By Jeff Ficker
January 20, 2015
Niebrugge Images / Alamy

Some landscapes just beg to be explored on foot. Arizona’s mountainous Sonoran Desert is one of those remarkable places, where the subtleties of spiny cactus and quick-footed wildlife hiding from the sun belie a diverse and richly complex ecosystem. Not that the immense scale of the desert won’t awe you. One hike up any of the trails below, and you’ll be confronted with mammoth, millennia-old geological wonders and panoramic views.

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The Phoenix-Scottsdale area offers numerous hiking options, from family-friendly paved trails to strenuous treks for elite athletes and extreme-sport junkies. (For the record, my own hiking preferences fall squarely in the former.) Whatever your athletic prowess, it’s important to exercise extreme caution when hiking the Arizona desert. The dry climate and extreme temperatures can be deceptively brutal, and more than a few visitors (and even residents) have underestimated their physical toll. Be sure to bring lots of water on any hike; it really is a matter of life and death.

Camelback Mountain

The kneeling camel profile of this red sandstone and granite mountain is the city’s most beloved icon—and a challenging, must-climb destination for hikers. Two summit trails ascend the mountain: the Echo Canyon Summit Trail, which starts at the “camel’s head” (you can even make out the eyelash) and the less-crowded Cholla Trail. Steep, rocky terrain and slick patches make this a difficult hike.

McDowell Sonoran Preserve

With more than 100 miles of trails, this 30,000-acre preserve offers a variety of hiking experiences. Trailside volunteers can help you select from the six trailheads and multiple routes, from the popular Gateway Trail Loop and scenic Fraesfield to challenging Tom’s Thumb. If you’d like to learn more about the Sonoran Desert and its unique ecosystem, join one of the guide group hikes.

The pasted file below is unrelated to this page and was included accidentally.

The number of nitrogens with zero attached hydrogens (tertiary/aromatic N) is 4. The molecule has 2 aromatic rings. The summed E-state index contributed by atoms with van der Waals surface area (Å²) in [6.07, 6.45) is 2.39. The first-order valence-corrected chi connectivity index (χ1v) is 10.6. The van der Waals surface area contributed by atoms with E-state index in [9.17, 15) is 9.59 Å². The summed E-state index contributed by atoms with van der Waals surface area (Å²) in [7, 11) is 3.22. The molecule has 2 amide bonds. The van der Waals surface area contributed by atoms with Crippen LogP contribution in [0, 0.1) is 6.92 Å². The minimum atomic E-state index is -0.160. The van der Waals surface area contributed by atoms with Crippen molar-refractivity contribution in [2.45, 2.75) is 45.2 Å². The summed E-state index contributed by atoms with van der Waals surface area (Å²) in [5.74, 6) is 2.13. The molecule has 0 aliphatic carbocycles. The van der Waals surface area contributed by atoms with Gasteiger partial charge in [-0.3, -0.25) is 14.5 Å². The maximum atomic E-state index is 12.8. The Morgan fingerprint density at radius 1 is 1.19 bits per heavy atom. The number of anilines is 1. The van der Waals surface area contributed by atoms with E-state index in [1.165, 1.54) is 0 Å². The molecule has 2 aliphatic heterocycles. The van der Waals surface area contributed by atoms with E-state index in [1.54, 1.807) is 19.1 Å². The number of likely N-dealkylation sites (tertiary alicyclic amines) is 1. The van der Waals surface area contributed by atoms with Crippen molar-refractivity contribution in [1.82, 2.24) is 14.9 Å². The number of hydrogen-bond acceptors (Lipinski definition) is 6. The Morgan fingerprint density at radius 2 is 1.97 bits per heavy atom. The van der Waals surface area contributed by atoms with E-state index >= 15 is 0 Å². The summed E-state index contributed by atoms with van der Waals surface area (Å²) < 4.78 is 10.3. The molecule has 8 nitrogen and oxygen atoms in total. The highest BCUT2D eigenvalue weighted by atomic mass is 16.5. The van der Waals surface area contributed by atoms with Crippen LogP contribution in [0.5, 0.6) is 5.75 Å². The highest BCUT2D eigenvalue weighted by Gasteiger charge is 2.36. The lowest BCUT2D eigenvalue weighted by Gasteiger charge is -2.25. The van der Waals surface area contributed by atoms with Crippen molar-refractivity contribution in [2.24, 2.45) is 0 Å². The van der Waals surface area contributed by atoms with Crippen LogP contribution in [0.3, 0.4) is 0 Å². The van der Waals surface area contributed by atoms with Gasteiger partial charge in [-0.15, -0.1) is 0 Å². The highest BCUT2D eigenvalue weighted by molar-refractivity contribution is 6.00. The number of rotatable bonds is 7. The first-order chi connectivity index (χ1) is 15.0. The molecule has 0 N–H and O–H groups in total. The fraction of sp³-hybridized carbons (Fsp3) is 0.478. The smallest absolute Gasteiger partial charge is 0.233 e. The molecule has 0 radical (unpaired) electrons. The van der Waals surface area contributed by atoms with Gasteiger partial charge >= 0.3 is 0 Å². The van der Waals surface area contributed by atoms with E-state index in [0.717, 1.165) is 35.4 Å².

Pinnacle Peak Park

The unique granite formations of Pinnacle Peak in north Scottsdale make this one of the area’s most picturesque hikes—not to mention the towering saguaros, abundant wildlife, and spectacular views of Scottsdale and Phoenix. The moderately difficult, but relatively short (1.75-mile) trail is great option for most hikers. Experienced rock climbing should bring the gear.

Piestewa Peak

This is one of the most popular hiking spots among Phoenicians. The moderately difficult trek up Piestewa’s Summit Trail takes less than hour and rewards climbers with city views and up-close encounters with jackrabbit, lizards, palo verde and mesquite trees, and dozens of types of cactus. Late evenings, it’s not uncommon to see the flashlights of night hikers.

Papago Park

This rounded, red-hued butte is a Phoenix landmark—though the real treat comes with a short, easy trek up the sandstone formation. The mountain unique “holes,” which were formed by water erosion over millions of years were important sites for ancient Native American people, especially Hole-in-the-Rock, a natural formation through which you can survey the city.